A. Paul explains to the Galatians justification by faith and not by works or law.
B. Freedom in Christ from the bondage of the flesh results in love and service of others, not in self-fulfillment.
C. Thesis Statement: Being freed from the Law and sin, the believer should walk by the Spirit and not by the flesh.
II. Body: Analysis of the Passage
A. There is hardly any big difference between the Bible audience and us today.
B. Paul gives the principle of walking by the Spirit and not by the flesh.
C. A Spirit-driven life is expected of a believer.
D. The flesh is in opposition to the work of the Spirit.
A. The principle given by Paul applies to believers today.
B. If we choose to live by flesh, it is seen in unrighteous behavior.
C. If we choose to live by the Spirit, it is seen in godly life and character.
In the book of Galatians, the Apostle Paul is dealing with false teachings about salvation in Christ. He deals with the subject of justification by faith, not by circumcision. He exhorts about freedom in Christ from the bondage of the Law – from the external ceremonial ordinances and its curse for disobedience of the law. However, Paul adds in the latter part of his letter that the Christian liberty they have in Christ should be used for the love of and service to one another, not for self-fulfillment (Gal. 5:13-15). Since the Spirit indwells the believer, he already has the power to live a life that pleases God (5:16-18). Therefore, being freed from the Law and sin, the believer should walk by the Spirit and not by the flesh.
There is hardly any big difference between the audience of Paul and us today. Somehow, their legalism includes circumcision in the flesh, but there are also similar legalistic practices today’s churches have. Also, both we and the Bible audience realize the opposition between the flesh and the Spirit. Thus, both have the need to understand what it means to live by the Spirit and not by the flesh.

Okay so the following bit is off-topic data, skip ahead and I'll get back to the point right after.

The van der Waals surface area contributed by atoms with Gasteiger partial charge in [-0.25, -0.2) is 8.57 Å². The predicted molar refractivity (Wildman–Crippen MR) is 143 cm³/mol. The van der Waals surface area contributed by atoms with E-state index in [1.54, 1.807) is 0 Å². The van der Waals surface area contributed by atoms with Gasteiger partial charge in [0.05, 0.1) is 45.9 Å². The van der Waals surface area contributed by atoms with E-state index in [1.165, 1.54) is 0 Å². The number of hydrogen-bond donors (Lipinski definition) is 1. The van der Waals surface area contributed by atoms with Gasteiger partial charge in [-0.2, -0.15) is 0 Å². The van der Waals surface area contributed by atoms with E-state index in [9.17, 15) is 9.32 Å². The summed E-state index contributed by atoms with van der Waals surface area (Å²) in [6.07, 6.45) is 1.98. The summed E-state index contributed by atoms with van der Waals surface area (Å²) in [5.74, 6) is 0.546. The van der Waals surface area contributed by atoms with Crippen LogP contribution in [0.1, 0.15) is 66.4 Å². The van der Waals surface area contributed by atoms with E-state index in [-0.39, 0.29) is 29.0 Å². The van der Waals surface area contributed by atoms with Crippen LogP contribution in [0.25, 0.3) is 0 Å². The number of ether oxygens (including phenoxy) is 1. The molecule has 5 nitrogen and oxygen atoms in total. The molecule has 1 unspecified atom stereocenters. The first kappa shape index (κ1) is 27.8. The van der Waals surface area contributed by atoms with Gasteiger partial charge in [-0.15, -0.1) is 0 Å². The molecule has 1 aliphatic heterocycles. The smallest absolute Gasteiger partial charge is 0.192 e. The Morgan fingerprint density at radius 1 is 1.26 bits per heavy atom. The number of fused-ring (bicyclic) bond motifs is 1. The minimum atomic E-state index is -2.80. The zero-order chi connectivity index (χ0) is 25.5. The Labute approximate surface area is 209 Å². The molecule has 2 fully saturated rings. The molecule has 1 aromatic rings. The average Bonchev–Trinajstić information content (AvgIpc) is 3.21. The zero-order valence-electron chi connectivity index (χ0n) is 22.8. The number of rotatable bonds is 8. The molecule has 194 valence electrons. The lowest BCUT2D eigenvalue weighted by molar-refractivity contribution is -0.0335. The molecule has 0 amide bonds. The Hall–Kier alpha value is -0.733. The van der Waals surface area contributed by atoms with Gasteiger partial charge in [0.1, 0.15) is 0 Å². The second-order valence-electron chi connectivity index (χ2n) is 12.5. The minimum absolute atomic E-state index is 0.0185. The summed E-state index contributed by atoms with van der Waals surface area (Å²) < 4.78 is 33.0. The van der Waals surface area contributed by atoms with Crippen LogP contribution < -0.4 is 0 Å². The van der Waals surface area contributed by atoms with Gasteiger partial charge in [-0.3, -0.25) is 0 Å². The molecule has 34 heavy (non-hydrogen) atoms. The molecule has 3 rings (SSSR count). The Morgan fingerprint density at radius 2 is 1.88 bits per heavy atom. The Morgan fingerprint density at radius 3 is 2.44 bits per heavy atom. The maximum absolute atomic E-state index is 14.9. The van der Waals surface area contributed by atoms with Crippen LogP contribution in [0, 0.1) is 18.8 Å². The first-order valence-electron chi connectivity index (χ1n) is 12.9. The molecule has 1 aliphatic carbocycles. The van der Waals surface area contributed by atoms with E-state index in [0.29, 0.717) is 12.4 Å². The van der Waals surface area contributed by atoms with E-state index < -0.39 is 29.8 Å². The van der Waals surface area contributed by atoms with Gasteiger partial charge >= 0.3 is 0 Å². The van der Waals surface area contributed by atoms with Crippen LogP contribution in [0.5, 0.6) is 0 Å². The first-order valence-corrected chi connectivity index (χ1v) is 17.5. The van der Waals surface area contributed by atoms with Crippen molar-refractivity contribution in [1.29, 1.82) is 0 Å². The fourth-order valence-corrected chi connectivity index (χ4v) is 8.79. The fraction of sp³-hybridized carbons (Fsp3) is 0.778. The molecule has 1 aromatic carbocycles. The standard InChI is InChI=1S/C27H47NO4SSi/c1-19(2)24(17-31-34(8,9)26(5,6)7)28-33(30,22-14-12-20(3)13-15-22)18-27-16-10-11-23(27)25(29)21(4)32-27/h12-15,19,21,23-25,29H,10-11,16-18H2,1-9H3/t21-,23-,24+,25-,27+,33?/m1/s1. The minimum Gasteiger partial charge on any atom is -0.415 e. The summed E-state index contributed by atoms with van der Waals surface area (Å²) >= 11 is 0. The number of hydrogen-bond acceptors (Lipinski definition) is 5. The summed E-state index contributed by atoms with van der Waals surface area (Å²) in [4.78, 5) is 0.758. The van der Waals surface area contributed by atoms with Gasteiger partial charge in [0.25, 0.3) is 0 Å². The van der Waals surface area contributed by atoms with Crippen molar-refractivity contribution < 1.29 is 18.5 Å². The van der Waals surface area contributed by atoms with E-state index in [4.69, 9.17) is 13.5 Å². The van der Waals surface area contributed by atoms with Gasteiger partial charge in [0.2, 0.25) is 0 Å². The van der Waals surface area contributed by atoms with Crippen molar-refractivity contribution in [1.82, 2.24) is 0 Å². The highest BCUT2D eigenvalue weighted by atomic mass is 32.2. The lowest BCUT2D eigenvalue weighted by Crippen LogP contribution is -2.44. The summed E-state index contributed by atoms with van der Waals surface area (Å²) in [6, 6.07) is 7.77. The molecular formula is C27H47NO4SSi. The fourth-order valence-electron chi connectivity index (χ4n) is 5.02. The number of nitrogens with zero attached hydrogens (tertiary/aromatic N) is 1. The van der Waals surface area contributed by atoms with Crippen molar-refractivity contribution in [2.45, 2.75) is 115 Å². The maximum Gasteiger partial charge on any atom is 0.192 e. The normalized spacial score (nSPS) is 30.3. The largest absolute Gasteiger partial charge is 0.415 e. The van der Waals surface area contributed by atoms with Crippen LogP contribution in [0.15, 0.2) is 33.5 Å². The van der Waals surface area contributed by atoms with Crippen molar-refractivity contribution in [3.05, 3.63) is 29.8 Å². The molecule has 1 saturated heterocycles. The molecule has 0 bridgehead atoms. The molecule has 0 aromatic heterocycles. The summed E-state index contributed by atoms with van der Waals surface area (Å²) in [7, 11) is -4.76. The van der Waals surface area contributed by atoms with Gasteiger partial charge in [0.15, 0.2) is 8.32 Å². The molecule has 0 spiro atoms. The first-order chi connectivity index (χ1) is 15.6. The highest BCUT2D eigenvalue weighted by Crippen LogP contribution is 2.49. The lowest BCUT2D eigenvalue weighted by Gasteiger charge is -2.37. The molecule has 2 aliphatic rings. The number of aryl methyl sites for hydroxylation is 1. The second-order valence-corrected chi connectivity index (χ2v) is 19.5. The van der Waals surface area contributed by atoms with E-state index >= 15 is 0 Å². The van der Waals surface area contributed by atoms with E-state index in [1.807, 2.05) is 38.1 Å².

The principle Paul gives to his audience is to walk by the Spirit. This is given for two reasons. First, a Spirit-driven life is expected for a true believer. Second, Paul asserts that the flesh opposes the work of the Spirit, leading the believer to sin. It is either he chooses to live by the Spirit, resulting in righteousness, or by the flesh, which is under the law, resulting in unrighteous behavior and attitudes.
This principle of living by the Spirit applies to every believer even today. When we choose to live by the flesh and in our own way, it is shown in unrighteous behavior (Gal. 5:19-21). For instance, if I envy a person for his spiritual gifts, there is a tendency to see him as proud. As a result, the way I respond to that person will be unloving. Also, envying would make me selfish, not wanting him to join me in the ministry – so that I will be able to prove my own worth and thereby stop him from getting the credit. Thus, the work of the Spirit is opposed by the sinful flesh. On the contrary, when we live by the Spirit and in God’s way, a godly life and character is produced in us (5:22-24).
John MacArthur, The John MacArthur Study Bible. Nashville, TN: Thomas Nelson, 2006.
William B. Eerdmans, Eerdmans Handbook to the Bible, Edited by David Alexander and Pat Alexander. Grand Rapids, MI: Wm. B. Eerdmans, 1992.